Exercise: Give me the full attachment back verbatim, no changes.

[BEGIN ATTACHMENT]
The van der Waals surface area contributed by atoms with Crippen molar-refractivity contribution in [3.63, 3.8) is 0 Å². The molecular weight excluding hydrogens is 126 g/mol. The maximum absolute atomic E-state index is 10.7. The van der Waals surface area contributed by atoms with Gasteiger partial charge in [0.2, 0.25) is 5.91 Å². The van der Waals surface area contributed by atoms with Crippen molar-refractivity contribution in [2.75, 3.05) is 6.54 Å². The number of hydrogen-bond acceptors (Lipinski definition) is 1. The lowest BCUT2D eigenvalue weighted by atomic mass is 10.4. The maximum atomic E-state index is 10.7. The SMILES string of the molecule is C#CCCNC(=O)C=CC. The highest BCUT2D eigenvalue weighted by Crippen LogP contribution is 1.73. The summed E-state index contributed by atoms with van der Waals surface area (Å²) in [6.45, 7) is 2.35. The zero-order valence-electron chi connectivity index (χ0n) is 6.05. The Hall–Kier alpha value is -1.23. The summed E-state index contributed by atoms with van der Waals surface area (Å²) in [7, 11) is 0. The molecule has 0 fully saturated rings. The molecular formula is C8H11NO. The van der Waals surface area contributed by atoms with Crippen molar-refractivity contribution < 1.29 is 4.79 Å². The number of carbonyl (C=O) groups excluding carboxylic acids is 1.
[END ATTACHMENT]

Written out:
The van der Waals surface area contributed by atoms with Crippen molar-refractivity contribution in [3.63, 3.8) is 0 Å². The molecular weight excluding hydrogens is 126 g/mol. The maximum absolute atomic E-state index is 10.7. The van der Waals surface area contributed by atoms with Gasteiger partial charge in [0.2, 0.25) is 5.91 Å². The van der Waals surface area contributed by atoms with Crippen molar-refractivity contribution in [2.75, 3.05) is 6.54 Å². The number of hydrogen-bond acceptors (Lipinski definition) is 1. The lowest BCUT2D eigenvalue weighted by atomic mass is 10.4. The maximum atomic E-state index is 10.7. The SMILES string of the molecule is C#CCCNC(=O)C=CC. The highest BCUT2D eigenvalue weighted by Crippen LogP contribution is 1.73. The summed E-state index contributed by atoms with van der Waals surface area (Å²) in [6.45, 7) is 2.35. The zero-order valence-electron chi connectivity index (χ0n) is 6.05. The Hall–Kier alpha value is -1.23. The summed E-state index contributed by atoms with van der Waals surface area (Å²) in [7, 11) is 0. The molecule has 0 fully saturated rings. The molecular formula is C8H11NO. The van der Waals surface area contributed by atoms with Crippen molar-refractivity contribution < 1.29 is 4.79 Å². The number of carbonyl (C=O) groups excluding carboxylic acids is 1.